Among the revelations Wednesday in the impeachment inquiry into Donald Trump, an ambassador revealed how he employs profanity-laden 'Trump-speak' in hopes of relating to the US president.
In an unusual moment of levity in the televised hearing, Gordon Sondland, the US ambassador to the European Union, acknowledged he may have told Trump that Ukraine's leader "loves your ass."
"That sounds like something I would say," Sondland, a hotel owner who received the ambassadorship after donating to Trump, said with a smile when asked by the Democratic counsel about the account.
"That's how President Trump and I communicate, a lot of four-letter words. In this case, three-letter," he said, drawing laughter from the crowd.
Sondland said he was trying to explain to Trump how Ukraine's new president, Volodymyr Zelensky, was "very willing to work with the United States and was being very amicable."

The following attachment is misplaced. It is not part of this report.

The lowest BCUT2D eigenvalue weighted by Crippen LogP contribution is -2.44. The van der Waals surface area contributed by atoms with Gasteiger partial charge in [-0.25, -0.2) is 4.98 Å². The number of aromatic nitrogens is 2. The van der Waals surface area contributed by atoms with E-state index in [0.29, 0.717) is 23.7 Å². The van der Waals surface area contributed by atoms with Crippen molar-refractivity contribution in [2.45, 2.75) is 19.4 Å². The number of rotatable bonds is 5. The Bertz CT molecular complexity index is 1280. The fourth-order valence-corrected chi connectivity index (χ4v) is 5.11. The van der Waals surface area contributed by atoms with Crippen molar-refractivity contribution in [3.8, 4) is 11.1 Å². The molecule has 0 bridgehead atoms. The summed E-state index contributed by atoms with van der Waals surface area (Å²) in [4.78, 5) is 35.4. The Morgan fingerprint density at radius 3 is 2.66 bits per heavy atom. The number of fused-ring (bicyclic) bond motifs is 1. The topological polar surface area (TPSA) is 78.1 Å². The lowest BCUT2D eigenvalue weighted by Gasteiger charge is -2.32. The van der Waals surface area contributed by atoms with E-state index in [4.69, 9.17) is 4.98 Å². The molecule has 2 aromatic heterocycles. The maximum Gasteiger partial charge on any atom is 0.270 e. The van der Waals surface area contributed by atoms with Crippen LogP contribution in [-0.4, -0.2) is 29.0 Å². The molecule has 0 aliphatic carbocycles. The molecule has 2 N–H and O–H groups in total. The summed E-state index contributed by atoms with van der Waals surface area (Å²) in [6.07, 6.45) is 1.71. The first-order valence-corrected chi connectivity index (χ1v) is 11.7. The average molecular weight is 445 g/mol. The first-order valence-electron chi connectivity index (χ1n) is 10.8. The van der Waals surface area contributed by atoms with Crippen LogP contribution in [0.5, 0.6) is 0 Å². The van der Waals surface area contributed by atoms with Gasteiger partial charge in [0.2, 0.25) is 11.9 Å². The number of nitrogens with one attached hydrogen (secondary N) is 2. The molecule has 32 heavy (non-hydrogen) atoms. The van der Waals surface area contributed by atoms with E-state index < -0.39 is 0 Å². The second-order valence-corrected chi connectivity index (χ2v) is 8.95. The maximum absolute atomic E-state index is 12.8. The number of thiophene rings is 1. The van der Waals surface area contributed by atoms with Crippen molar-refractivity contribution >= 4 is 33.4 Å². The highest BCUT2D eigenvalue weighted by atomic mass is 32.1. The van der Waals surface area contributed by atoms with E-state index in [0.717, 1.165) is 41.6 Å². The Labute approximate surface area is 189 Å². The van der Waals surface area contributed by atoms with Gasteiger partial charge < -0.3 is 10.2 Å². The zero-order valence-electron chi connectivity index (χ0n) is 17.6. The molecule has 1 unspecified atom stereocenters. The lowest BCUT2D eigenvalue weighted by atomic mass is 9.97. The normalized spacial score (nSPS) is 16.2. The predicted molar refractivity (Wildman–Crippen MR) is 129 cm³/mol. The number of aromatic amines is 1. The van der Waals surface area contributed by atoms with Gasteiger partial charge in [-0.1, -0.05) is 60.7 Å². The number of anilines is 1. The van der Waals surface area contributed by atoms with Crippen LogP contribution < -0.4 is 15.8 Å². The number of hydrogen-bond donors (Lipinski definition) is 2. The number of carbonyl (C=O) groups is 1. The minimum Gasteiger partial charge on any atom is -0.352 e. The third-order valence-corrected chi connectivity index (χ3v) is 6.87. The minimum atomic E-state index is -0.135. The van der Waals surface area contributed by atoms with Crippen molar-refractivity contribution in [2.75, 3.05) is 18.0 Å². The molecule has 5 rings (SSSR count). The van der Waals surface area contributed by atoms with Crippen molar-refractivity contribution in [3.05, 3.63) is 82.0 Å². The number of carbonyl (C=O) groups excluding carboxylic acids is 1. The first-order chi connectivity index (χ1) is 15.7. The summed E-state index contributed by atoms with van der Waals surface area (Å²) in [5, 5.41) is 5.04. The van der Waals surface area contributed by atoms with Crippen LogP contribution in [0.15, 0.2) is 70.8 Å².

"So putting it in Trump-speak -- by saying 'he loves your ass, he'll do whatever you want' -- meant that he would really work with us on a whole host of issues," Sondland said.
The colourful language was first revealed to congressional investigators by David Holmes, a US diplomat in Ukraine, who described how Sondland invited the US team to lunch after a meeting in Kiev with Zelensky.
Holmes said that Sondland, after ordering a bottle of wine, connected by his mobile phone with Trump, whose voice was "very loud and recognizable."
Sondland "went on to state that President Zelensky 'loves your ass.' I then heard President Trump ask, 'So, he's gonna do the investigation?'" Holmes said.
Trump is facing impeachment calls over allegations he demanded that Ukraine dig up dirt on his domestic rival Joe Biden as a condition for a summit with Zelensky and the release of military aid to fight Russian-backed separatists.
Sondland told the House Intelligence Committee he was following Trump's orders in seeking a "quid pro quo" deal with Ukraine, adding that he disagreed with the freeze on aid.
Trump is known for blunt, straightforward language, despite occasionally criticising rivals for foul words.
The president -- who last month called Sondland "a really good man" -- told reporters on Wednesday that "I don't know him very well."